Prelude: The twitter sentiment datasets

We now turn to the sentiment analysis task: predicting the sentiment of tweets. There are three datasets: the Debate08 (Obama-McCain) dataset, Health Care Reform (HCR) dataset, and the Stanford Twitter Sentiment dataset.

The Debate08 dataset comes from the following papers:

David A. Shamma; Lyndon Kennedy; Elizabeth F. Churchill. 2009. Tweet the Debates: Understanding Community Annotation of Uncollected Sources , ACM Multimedia, ACM.

Nicholas A. Diakopoulos; David A. Shamma. 2010. Characterizing Debate Performance via Aggregated Twitter Sentiment , CHI 2010, ACM.

This dataset can be found in data/classify/debate08. It has been split into train/dev/test XML files that you'll be using for the obvious purposes. See the script data/classify/debate08/orig/ if you want to see the details of how the raw annotations were processed to create the files you'll be using.

The HCR dataset comes from the following paper:

Michael Speriosu, Nikita Sudan, Sid Upadhyay, and Jason Baldridge. 2011. Twitter Polarity Classification with Label Propagation over Lexical Links and the Follower Graph. In Proceedings of the First Workshop on Unsupervised Methods in NLP. Edinburgh, Scotland.

As before, there is a train/dev/test split, with each split in its own XML file.

The Stanford Twitter Sentiment dataset comes from the following paper:

Alec Go, Richa Bhayani, and Lei Huang. Twitter sentiment classification using distant supervision. Unpublished manuscript. Stanford University, 2009.

This dataset is much smaller, so it will be used only for evaluating models after they have been trained on the materials from the other datasets. Also, it is not in XML format, so you'll need to write a converter that reads the native format for it and outputs the XML format required by the TwitterSentiment.scala application.

The TwitterSentiment.scala application is your entry into training and evaluating different models in the context of twitter sentiment analysis. The script actually hides a number of the details of running various models for you, including making it so you don't have to run a command for training, another for applying, doing evaluation, etc. Many of these details are contained in the classes and objects defined in ClassifierUtil.scala -- feel free to have a look at that if you are interested.

You will modify the file StudentCode.scala for your submission, as instructed in the following problems.

You should go ahead and look at these files, and then look at the Tweet object in TwitterUtil.scala to understand how you can access information about a tweet in your code.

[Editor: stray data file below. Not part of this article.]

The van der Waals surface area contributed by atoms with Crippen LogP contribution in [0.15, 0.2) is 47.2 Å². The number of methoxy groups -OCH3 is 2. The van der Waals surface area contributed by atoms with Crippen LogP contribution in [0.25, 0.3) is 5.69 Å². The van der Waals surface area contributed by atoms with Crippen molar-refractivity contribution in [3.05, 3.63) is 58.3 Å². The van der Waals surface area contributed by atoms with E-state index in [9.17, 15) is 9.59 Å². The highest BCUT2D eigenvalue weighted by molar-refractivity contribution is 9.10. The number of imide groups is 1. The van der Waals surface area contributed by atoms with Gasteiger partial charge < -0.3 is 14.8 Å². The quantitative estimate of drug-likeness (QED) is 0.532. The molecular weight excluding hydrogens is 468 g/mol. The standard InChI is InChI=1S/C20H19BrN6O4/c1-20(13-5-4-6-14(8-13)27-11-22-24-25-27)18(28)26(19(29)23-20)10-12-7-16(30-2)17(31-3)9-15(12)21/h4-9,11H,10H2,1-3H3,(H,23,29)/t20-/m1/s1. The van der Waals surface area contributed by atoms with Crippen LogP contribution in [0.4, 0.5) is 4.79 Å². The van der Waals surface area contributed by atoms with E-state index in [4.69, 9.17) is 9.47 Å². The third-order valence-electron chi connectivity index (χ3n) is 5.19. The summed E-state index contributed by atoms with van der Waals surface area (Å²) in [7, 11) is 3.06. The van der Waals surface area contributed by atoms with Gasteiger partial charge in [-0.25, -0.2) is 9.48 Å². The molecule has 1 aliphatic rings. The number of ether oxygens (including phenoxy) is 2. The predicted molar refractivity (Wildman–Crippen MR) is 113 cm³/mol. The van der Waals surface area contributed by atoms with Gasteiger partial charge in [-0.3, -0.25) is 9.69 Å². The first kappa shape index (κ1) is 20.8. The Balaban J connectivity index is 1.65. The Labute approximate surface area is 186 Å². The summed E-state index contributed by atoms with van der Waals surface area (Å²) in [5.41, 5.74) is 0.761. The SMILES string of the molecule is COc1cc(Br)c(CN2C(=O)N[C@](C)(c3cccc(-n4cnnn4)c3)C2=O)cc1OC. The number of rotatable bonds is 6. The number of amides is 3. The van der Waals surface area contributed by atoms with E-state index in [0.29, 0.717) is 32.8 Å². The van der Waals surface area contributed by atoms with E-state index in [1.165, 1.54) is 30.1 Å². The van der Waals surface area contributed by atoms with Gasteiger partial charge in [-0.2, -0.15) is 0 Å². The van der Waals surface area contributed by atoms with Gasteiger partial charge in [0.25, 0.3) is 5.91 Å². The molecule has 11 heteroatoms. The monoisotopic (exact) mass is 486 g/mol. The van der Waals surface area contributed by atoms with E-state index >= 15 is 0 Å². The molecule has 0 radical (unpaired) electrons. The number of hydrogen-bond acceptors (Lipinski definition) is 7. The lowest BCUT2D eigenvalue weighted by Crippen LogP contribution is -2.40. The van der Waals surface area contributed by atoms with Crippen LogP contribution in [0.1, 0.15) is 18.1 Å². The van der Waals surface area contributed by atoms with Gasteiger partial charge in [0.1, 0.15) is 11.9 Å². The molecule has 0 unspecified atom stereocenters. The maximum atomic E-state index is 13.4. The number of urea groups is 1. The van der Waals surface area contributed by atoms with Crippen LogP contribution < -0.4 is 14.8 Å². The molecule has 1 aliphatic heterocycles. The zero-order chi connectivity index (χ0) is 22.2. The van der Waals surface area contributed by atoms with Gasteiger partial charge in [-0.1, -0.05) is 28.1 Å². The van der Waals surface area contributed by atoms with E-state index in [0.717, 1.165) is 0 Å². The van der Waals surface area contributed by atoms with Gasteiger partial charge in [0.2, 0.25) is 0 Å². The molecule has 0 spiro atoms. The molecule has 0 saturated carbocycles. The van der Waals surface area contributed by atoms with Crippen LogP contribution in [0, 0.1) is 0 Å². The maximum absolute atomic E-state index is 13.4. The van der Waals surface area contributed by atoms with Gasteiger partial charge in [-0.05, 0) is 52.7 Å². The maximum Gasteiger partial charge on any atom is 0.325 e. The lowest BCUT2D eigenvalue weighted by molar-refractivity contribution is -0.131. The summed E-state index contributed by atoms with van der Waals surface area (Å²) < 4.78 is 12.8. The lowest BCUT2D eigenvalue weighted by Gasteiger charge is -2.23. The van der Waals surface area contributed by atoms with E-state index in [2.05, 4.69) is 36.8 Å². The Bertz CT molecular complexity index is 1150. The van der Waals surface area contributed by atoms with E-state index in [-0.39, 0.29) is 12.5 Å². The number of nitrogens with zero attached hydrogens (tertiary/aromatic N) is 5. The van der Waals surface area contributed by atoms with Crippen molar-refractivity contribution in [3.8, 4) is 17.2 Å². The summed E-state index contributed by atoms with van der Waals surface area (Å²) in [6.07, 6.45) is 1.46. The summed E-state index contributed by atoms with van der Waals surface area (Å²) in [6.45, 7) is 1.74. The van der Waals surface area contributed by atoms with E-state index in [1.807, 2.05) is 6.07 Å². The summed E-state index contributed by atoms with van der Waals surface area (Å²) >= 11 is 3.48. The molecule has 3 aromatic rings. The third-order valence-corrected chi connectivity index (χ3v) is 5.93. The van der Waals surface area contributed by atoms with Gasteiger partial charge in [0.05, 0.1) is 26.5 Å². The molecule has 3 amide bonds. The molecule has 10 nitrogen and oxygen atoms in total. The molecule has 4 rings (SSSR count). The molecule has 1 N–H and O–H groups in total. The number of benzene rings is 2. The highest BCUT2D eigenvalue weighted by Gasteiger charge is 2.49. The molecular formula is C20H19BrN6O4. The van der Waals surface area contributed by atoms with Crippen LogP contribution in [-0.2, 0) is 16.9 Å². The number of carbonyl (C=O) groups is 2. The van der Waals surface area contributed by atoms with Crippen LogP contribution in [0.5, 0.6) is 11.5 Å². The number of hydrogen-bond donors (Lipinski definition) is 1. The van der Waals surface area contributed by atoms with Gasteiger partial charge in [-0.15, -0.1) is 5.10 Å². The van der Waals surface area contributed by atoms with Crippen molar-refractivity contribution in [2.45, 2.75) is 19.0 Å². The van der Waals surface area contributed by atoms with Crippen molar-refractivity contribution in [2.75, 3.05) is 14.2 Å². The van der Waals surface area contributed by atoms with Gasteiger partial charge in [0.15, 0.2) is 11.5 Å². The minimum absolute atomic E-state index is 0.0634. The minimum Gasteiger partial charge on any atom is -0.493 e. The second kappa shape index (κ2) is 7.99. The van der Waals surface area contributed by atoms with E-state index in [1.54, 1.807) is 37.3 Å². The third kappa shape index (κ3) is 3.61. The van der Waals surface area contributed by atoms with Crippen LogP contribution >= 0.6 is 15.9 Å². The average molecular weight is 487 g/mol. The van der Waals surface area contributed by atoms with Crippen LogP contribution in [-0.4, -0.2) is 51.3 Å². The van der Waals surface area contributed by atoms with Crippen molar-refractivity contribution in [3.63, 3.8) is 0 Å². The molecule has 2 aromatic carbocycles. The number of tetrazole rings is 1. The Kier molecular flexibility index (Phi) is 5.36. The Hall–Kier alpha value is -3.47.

Problem 1 - Sentiment analysis: majority class baseline [10 pts]

One of the most important things to do when working on empirical natural language processing is to compare your results to reasonable baselines to ensure that the effort you are putting into some fancy model is better than a super simple approach. This is the "do the dumb thing first" rule, so let's do that.

If you have training data, then the easiest rule to follow is to find the majority class label and use that for labeling new instances. Using standard Unix tools, you can find this out for data/debate08/train.xml as follows:

$ grep 'label="' debate08/train.xml | cut -d ' ' -f4 | sort | uniq -c
    369 label="negative"
    143 label="neutral"
    283 label="positive"

So, negative is the majority label. However, you need to compute this in the Scala code based on a sequence of labels. Look at the apply method of the MajorityClassCalculator object in StudentCode.scala -- the stub implementation returns the label neutral with a confidence of .333. You can see the result of running TwitterSentiment.scala with this stub implementation as follows:

$ scalabha run ata.hw6.TwitterSentiment -t debate08/train.xml -e debate08/dev.xml -m majority
Confusion matrix.
Columns give predicted counts. Rows give gold counts.
0    454    0    |    454    negative
0    141    0    |    141    neutral
0    200    0    |    200    positive
0    795    0
negative neutral positive

               17.74    Overall accuracy
P        R       F
0.00     0.00    0.00    negative
17.74  100.00   30.13    neutral
0.00     0.00    0.00    positive
5.91    33.33    10.04    Average

The output shows evaluation of for full polarity classification (positive, negative, neutral) with respect to both the raw confusion matrix and precision (P), recall (R) and F-score (F) for each category. Right now the detailed results aren't very interesting because we're not predicting more than a single label, in this case neutral, so we'll discuss what these mean more in the next problem. For now, note that the overall accuracy of assigning every tweet in the evaluation set (dev.xml) the label neutral is quite poor. Overall accuracy is computed simply as the number of tweets that received the correct label, divided by the total number of tweets.